In a skillet over medium heat, add the oil. When it’s shimmering, add the onion and cook until soft, about 7 minutes. Add the garlic, bell peppers, and habaneros and cook, stirring occasionally, until the bell peppers have softened, about 5 minutes. Add the tomato paste and 1/2 teaspoon of salt, and stir to coat the vegetables.

Cook until the mixture looks dry, 2 minutes. Add the vinegar to deglaze the pan, using a spoon to scrape up any browned bits. Add 2 cups of water and bring to a boil. Reduce to a simmer and cook for 15 to 20 minutes until the mixture has reduced slightly. Let cool, and transfer to a container; if you prefer a smooth sauce, transfer the mixture to a blender and blend before storing.

Loved this sauce? Don't blame you! There's plenty more where that came from in our Hot Sauce Field Guide!

Introducing the Chili Lab Hot Sauce Kit

Sometimes the only thing standing between you and a new cooking adventure is the right tools. To that end, we’re thrilled to announce our latest creation, The Chili Lab Hot Sauce Kit. A collaboration with W&P Design, the Hot Sauce Kit comes with everything you need to create a bespoke chili condiment of your own.

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Habanero Blackberry Bourbon

The coconut and berry notes of the habanero chili pepper make for a perfect summertime cocktail. If it's still spring, winter, or fall and you need to unwind, this chili pepper's bite will make you feel nice and warm. 

Substitutions for Habanero

If you don't have any habanero peppers, try opting for a pinch of Grove Blend Chili Flakes. This handy blend of spices melds together the fruity, citrusy, and herby flavors of the Piri Piri, Anaheim, and habanero pepper.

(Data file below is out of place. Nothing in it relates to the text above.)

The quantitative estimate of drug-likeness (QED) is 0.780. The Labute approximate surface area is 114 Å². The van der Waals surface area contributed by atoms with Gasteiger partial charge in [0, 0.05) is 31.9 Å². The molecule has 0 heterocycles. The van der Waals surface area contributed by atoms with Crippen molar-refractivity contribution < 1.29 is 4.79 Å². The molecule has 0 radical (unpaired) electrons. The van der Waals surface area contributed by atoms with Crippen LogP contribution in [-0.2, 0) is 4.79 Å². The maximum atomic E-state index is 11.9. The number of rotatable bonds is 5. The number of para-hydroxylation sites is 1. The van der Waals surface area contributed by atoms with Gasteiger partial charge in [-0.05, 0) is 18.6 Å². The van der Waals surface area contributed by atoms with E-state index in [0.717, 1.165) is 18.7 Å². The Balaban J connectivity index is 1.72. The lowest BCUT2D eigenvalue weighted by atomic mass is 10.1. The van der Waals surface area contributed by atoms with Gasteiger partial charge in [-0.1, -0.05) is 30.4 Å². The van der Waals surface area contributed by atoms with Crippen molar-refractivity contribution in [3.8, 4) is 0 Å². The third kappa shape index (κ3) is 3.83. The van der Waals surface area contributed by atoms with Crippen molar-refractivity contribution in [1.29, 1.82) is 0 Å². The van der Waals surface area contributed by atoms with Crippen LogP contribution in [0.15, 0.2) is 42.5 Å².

Extra tip - Lime tastes amazing sprinkled with Grove Blend Chili Flakes. Take a shot of tequila or sip on bourbon and bite on Grove Blend lime for a unique flavor experience!

How to Make Habanero Blackberry Bourbon

Makes 1 Drink


🌶 2 fl oz bourbon
🌶 1 fl oz simple syrup
🌶 2 fl oz fresh squeezed Orange Juice
🌶 1/2 habanero chili, stemmed and seeded or pinch of Grove Blend Chili Flakes
🌶 4 Blackberries
🌶 Lime wedge (Optional: Sprinkled with Grove Blend Chili Flakes)


  1. Combine bourbon, simple syrup and orange juice in a shaker and stir with ice.
  2. In a mason jar or high ball, muddle blackberries and habanero chili.
  3. Add ice and strain in the bourbon mixture.
  4. Garnish with a lime wedge.


Habanero-Candied Bacon


Your breakfast table will never be the same. The brown sugar and fat from the bacon act as restraints, curbing the chili’s intense heat just enough to let some of its subtler flavors come through. Pair this bacon with blueberry pancakes or waffles for a real treat.

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The Habanero Chili Pepper

When we taste and cook with chili peppers, heat is usually just one of many factors that we take into consideration. But with the habanero, heat is the name of the game. This fiery little chili, grown predominantly in the Caribbean, is impressively hot. But that doesn’t mean you should pigeonhole it for salsas and leave it at that. Behind its heat, the habanero has beautiful tropical notes and presents a worthy challenge to curious cooks.